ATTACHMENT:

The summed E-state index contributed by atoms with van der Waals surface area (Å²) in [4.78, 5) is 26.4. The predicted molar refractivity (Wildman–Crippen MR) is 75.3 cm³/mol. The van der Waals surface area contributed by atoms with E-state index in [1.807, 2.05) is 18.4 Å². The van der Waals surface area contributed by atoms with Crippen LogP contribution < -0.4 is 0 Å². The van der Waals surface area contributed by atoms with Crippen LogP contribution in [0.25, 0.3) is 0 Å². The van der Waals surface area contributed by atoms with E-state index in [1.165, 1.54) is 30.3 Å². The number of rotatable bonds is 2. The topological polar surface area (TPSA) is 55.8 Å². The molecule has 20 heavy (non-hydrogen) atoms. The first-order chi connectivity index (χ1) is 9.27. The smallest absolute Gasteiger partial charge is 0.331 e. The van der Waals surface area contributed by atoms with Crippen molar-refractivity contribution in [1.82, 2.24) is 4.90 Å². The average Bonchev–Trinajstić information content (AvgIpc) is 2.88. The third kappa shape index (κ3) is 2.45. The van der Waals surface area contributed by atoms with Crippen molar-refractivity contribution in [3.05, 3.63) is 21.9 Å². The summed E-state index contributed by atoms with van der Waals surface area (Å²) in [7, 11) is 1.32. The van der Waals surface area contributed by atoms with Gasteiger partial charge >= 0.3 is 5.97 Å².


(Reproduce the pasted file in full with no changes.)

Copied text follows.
The summed E-state index contributed by atoms with van der Waals surface area (Å²) in [4.78, 5) is 26.4. The predicted molar refractivity (Wildman–Crippen MR) is 75.3 cm³/mol. The van der Waals surface area contributed by atoms with E-state index in [1.807, 2.05) is 18.4 Å². The van der Waals surface area contributed by atoms with Crippen LogP contribution < -0.4 is 0 Å². The van der Waals surface area contributed by atoms with Crippen LogP contribution in [0.25, 0.3) is 0 Å². The van der Waals surface area contributed by atoms with E-state index in [1.165, 1.54) is 30.3 Å². The number of rotatable bonds is 2. The topological polar surface area (TPSA) is 55.8 Å². The molecule has 20 heavy (non-hydrogen) atoms. The first-order chi connectivity index (χ1) is 9.27. The smallest absolute Gasteiger partial charge is 0.331 e. The van der Waals surface area contributed by atoms with Crippen molar-refractivity contribution in [1.82, 2.24) is 4.90 Å². The average Bonchev–Trinajstić information content (AvgIpc) is 2.88. The third kappa shape index (κ3) is 2.45. The van der Waals surface area contributed by atoms with Crippen molar-refractivity contribution in [3.05, 3.63) is 21.9 Å². The summed E-state index contributed by atoms with van der Waals surface area (Å²) in [7, 11) is 1.32. The van der Waals surface area contributed by atoms with Gasteiger partial charge >= 0.3 is 5.97 Å².